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Donated Yahoo servers from Yahoo a big hit for our researchers; kudos to Yahoo!

Data Science Institute Director Kathleen R. McKeown was honored in the 2014 "Notable Women in Computing" project. This project and card set is associated with the long-term “CRA-W and Anita Borg Institute Wikipedia Project – Writing Wikipedia Pages for Notable Women in Computing” project.

Consider the challenge of the modern-day researcher: Potentially millions of pages of information dating back hundreds of years are available to be read from a computer screen. How does a simple Internet search deliver appropriate findings?

Roxana Geambasu, assistant professor of computer science, has been named one of Popular Science’s Brilliant Ten, the magazine’s 13th annual list of the “brightest young minds in science and engineering.” Noting that these top 10 researchers are already changing the world, Popular Science cites Geambasu for her research that “teaches the cloud to forget personal data” and builds “software that allows the public to see where the information they share goes.”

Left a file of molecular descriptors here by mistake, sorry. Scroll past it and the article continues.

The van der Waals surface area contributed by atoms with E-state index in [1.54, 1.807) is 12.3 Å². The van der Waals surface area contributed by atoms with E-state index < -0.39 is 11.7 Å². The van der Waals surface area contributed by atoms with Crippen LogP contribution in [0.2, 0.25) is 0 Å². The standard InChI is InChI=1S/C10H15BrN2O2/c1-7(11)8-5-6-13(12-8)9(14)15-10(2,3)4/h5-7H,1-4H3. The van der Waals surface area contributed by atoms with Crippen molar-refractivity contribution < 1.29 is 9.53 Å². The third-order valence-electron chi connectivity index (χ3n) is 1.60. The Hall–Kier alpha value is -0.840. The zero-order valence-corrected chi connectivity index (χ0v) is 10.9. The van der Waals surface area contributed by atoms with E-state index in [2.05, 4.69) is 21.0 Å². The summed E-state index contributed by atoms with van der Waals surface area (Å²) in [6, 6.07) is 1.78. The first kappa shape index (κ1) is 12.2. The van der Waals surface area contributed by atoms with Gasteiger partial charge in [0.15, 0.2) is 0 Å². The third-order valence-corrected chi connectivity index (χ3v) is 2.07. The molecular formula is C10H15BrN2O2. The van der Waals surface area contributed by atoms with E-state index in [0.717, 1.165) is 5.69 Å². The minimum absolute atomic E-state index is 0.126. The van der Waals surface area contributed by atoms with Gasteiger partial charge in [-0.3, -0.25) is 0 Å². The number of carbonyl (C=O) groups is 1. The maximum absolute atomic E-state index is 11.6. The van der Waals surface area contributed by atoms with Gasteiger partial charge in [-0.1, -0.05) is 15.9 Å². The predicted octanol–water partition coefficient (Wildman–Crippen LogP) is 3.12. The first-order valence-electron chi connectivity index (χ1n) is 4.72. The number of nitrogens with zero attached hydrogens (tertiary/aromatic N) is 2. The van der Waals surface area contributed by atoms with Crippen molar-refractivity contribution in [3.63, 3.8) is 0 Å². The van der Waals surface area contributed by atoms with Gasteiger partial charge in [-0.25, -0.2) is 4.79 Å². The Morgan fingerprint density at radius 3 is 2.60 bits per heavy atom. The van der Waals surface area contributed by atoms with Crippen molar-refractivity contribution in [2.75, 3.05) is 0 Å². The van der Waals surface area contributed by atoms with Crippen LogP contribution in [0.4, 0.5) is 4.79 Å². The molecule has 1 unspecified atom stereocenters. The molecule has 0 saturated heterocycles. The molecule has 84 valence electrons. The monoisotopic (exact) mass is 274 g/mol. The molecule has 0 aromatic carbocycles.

Kevin Emmett, of the Department of Physics, has been awarded the George Thomas Post-Graduate Fellowship for his work titled, "Machine learning associations between Mendelian comorbidities and somatic genetic alterations in cancer".

Led by Itsik Pe’er, associate professor of computer science at Columbia Engineering, a team of researchers has created a data resource that will improve genomic research in the Ashkenazi Jewish population and lead to more effective personalized medicine.

Allison Lewko, assistant professor of computer science, and a team of colleagues from the University of California at Los Angeles, Stanford University, Columbia University, The University of Texas at Austin, and Johns Hopkins University have won a significant Frontier grant from the National Science Foundation (NSF) to establish the Center for Encrypted Functionalities (CEF).

Protecting privacy in today’s data-driven world is a key goal for Computer Science Assistant Professor Roxana Geambasu. For her groundbreaking work to fight what she describes as “aggressive data collection” in this growing age of mobile and cloud computing, Geambasu has recently been selected as a Microsoft Research Faculty Fellow.

Working under the direction of Jason Nieh, professor of computer science at Columbia Engineering, five students—all PhD candidates—have developed Cider, a new system that can run iOS apps on an Android device for the first time.

Data Science Institute Certification student Andrew Yuan recently published an article in The Economist about his FIFA World Cup prediction visualization, where he uses big data, trends, and indicators, to ascertain the potential winner of the competition.


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